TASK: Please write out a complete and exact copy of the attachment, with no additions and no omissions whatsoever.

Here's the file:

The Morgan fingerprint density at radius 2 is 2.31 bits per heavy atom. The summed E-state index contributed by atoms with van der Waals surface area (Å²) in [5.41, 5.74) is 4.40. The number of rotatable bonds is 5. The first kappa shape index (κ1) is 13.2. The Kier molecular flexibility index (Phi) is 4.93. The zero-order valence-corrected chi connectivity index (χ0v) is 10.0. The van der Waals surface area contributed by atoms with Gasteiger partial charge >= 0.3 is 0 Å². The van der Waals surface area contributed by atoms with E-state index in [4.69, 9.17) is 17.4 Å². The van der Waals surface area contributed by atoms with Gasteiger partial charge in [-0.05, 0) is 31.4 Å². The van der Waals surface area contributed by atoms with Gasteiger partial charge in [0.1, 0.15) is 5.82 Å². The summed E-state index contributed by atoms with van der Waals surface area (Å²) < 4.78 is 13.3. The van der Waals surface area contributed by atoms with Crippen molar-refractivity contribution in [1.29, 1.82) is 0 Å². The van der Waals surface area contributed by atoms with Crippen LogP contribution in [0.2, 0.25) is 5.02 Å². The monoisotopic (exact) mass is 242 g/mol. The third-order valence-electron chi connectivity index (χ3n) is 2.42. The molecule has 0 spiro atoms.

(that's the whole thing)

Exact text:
The Morgan fingerprint density at radius 2 is 2.31 bits per heavy atom. The summed E-state index contributed by atoms with van der Waals surface area (Å²) in [5.41, 5.74) is 4.40. The number of rotatable bonds is 5. The first kappa shape index (κ1) is 13.2. The Kier molecular flexibility index (Phi) is 4.93. The zero-order valence-corrected chi connectivity index (χ0v) is 10.0. The van der Waals surface area contributed by atoms with Gasteiger partial charge >= 0.3 is 0 Å². The van der Waals surface area contributed by atoms with E-state index in [4.69, 9.17) is 17.4 Å². The van der Waals surface area contributed by atoms with Gasteiger partial charge in [-0.05, 0) is 31.4 Å². The van der Waals surface area contributed by atoms with Gasteiger partial charge in [0.1, 0.15) is 5.82 Å². The summed E-state index contributed by atoms with van der Waals surface area (Å²) < 4.78 is 13.3. The van der Waals surface area contributed by atoms with Crippen molar-refractivity contribution in [1.29, 1.82) is 0 Å². The van der Waals surface area contributed by atoms with Crippen LogP contribution in [0.2, 0.25) is 5.02 Å². The monoisotopic (exact) mass is 242 g/mol. The third-order valence-electron chi connectivity index (χ3n) is 2.42. The molecule has 0 spiro atoms.